As many as 3 million Americans, the vast majority of them undiagnosed, have a condition known as celiac disease. Celiac disease may be one of the least known but more common diseases, as it actually affects more Americans than epilepsy (2.8 million), Alzheimer’s disease affects (2 million), and multiple sclerosis (350,000). Celiac disease is also sometimes known as celiac sprue, nontropical sprue, and gluten-sensitive enteropathy.
Celiac disease is a genetic disorder that results in a sensitivity to gluten, a protein found in wheat, rye or barley products. The condition causes an autoimmune response to gluten, and the immune system responds by damaging the small intestine. When untreated, the chronic inflammation and damage to the small intestine prevents absorption of needed vitamins and minerals, which can leave sufferers anemic and malnourished.
Over time, untreated celiac disease can lead to other serious health problems, including autoimmune diseases, thyroid conditions such as Hashimoto’s and Graves’, Type 1 diabetes, rheumatoid arthritis, lupus, liver disease, infertility and even intestinal, bowel and lymphatic cancers.
Celiac disease is actually one of the only “curable” causes of autoimmune thyroid disease. For some thyroid patients, after celiac disease is properly diagnosed and treated, the resulting thyroid condition actually disappears.
Despite the substantial risks of celiac disease, it typically takes around a decade or more for someone with the disease to get properly diagnosed. And only a small percentage of celiac disease sufferers — some experts estimate no more than 3% — are actually being treated. Why? Because doctors and the general public are both relatively unaware of celiac disease, and symptoms can be vague and hard to pinpoint.
While some people with celiac disease can have the condition without any symptoms, the classic symptoms include:
Chronic or sporadic diarrhea
Foul-smelling, pale, grayish or fatty stools
Bone or joint pain
Tingling numbness in the legs
Pale sores inside the mouth, called aphthous ulcers
Unexplained weight loss or weight gain
Rashes (i.e., dermatitis herpetiformis: a chronic, itchy skin rash)
Dry eyes, dry mouth
In children, tooth discoloration, failure to thrive, irritability, short stature
Conditions that are more common in celiac patients — and therefore should raise the index of suspicion — include anemia, osteoporosis, osteopenia, infertility and chronic hepatitis.
The best practitioner to see for diagnosis and treatment of celiac disease is a gastroenterologist. While symptoms may suggest allergy, allergists typically don’t conduct the tests needed to diagnose celiac disease.
To make a diagnosis, the gastroenterologist typically runs a set of tests, sometimes referred to as a “Celiac Panel.” These tests will usually look at various antibodies, and in particular, anti-gliadin antibodies.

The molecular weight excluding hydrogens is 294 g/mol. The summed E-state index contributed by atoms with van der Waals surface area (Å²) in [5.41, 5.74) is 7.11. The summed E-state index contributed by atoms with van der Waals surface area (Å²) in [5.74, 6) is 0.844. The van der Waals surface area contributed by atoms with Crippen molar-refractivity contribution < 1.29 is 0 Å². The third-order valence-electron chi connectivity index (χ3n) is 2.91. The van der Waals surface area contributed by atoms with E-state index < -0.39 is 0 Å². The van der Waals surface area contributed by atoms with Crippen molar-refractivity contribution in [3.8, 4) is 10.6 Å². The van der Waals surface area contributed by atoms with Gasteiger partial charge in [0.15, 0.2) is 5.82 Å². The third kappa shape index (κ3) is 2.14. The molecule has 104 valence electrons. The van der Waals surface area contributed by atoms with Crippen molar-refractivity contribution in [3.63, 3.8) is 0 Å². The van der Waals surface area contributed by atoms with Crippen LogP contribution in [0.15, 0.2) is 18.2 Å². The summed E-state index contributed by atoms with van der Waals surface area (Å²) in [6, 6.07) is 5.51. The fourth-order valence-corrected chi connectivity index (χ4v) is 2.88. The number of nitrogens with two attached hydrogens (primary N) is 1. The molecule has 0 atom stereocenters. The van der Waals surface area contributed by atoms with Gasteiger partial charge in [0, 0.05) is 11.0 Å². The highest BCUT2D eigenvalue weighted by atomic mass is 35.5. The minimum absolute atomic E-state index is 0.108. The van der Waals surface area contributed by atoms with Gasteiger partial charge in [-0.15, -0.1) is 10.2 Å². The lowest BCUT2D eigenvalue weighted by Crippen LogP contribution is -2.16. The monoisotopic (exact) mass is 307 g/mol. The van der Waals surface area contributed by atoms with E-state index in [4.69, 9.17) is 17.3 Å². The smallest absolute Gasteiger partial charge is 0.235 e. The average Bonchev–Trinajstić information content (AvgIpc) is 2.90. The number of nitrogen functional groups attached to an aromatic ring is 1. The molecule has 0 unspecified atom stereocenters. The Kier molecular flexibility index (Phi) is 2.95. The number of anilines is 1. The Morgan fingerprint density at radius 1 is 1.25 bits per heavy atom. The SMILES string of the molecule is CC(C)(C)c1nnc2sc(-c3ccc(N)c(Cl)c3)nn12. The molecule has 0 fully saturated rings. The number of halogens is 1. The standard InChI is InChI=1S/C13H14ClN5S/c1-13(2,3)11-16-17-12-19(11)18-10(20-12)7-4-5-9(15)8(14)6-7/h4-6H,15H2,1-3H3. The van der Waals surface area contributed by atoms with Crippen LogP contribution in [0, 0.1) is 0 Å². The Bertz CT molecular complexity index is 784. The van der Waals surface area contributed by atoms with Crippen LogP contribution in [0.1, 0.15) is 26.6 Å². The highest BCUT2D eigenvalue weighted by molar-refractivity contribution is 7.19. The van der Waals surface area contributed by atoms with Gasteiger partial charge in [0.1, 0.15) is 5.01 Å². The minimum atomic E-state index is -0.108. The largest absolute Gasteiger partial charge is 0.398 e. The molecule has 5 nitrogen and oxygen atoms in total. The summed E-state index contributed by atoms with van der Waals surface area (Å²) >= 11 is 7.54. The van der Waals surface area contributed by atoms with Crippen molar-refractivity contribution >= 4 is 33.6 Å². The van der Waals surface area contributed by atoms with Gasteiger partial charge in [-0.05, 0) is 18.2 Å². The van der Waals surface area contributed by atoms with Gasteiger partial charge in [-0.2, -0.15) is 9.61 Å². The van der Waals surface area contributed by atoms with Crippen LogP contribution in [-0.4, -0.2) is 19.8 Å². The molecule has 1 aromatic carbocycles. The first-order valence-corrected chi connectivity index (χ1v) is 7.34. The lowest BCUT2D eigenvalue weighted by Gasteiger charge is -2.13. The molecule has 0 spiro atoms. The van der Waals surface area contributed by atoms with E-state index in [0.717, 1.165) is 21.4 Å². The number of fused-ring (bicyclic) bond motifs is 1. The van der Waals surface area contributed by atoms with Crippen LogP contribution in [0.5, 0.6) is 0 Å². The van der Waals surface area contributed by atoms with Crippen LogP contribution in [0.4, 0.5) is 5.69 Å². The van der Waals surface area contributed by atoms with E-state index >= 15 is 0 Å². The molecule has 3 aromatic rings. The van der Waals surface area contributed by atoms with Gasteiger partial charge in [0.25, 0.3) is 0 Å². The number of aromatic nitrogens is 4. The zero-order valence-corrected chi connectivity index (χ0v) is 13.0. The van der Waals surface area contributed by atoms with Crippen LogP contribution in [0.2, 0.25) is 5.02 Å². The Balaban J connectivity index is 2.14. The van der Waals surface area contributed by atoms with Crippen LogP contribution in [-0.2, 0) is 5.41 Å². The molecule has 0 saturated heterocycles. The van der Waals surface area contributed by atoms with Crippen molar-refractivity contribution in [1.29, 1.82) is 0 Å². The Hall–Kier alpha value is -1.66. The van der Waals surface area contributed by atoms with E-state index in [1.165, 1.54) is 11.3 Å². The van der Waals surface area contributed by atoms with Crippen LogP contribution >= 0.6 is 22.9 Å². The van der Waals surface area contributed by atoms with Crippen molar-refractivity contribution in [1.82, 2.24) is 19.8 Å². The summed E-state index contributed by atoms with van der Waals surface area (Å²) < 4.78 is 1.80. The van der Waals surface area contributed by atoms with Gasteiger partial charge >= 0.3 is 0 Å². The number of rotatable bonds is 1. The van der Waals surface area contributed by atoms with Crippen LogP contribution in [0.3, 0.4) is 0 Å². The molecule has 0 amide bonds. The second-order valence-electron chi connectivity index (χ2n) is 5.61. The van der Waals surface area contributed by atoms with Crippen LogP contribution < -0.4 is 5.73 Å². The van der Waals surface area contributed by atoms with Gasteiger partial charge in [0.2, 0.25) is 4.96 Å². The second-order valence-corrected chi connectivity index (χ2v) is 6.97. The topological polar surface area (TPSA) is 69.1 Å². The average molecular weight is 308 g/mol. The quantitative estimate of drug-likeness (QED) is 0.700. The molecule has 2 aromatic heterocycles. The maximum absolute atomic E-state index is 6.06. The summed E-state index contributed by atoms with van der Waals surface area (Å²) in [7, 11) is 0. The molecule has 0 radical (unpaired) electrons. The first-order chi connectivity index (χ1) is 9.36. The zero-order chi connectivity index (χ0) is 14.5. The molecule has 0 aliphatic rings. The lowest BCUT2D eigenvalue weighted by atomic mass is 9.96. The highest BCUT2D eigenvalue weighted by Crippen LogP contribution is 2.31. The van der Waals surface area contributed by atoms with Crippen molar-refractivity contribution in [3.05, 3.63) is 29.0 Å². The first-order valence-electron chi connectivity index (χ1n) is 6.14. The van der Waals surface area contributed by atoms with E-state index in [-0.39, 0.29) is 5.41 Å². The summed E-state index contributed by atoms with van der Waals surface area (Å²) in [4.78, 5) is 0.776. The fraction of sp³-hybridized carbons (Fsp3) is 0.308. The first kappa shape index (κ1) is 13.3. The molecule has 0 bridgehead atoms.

Confirmation of the diagnosis usually involves an intestinal/small bowel biopsy performed by endoscopy. In this procedure, a small piece of tissue is removed and evaluated under a microscope, looking for the typical damage done by celiac disease.
While celiac disease itself has no cure, it can be effectively controlled by strictly eliminating all gluten — found in wheat, rye and barley products — from the diet. The gluten-free diet must be maintained for life, and eating even a small amount of gluten can trigger symptoms and trigger intestinal damage.
This diet can naturally be a challenge. Basically, most grain, pasta, cereal, and many processed foods must be avoided. Even cross contamination of approved foods with gluten-containing foods can be a problem. Luckily, more stores — especially organic food stores, health food stores, and Internet vendors — are now carrying gluten-free bread, pasta, and other products.
For most people, following the gluten-free diet will stop symptoms, heal the existing intestinal damage, and prevent further damage. And improvements are almost immediate, with complete healing of the small intestine usually complete within 3 to 6 months in children and younger adults, and 2 years for adults.
NOTE: Especially for Thyroid Patients
If you have autoimmune hypothyroidism, you have a much higher risk than others of having celiac disease. Screening for celiac disease, however, is unfortunately not commonly done for hypothyroid patients who don’t have obvious celiac symptoms. If you are taking thyroid medication, and still suffering symptoms, you may want to explore the possibility of celiac disease with your practitioner. Physicians are now recognizing that undiagnosed celiac disease may cause levothyroxine malabsorption — an inability to absorb thyroid medicine that leaves patients hypothyroid, despite taking higher than expected doses of thyroid medication.
Researchers are now recommending that that the diagnosis of celiac disease should always be considered in patients requiring higher than expected doses of thyroid hormone replacement, including in thyroid patients who have no symptoms or other apparent manifestations of the disease.
To Find Out More
NIH Celiac Information Center
The Celiac Disease Center at Columbia University
Mary Shomon is an internationally-known thyroid patient advocate, and is author of a number of best-selling health books, including Living Well With Hypothyroidism and The Thyroid Diet. Since 1997, she has run the Internet’s most popular thyroid patient sites: About.com Thyroid Site and Thyroid-Info.com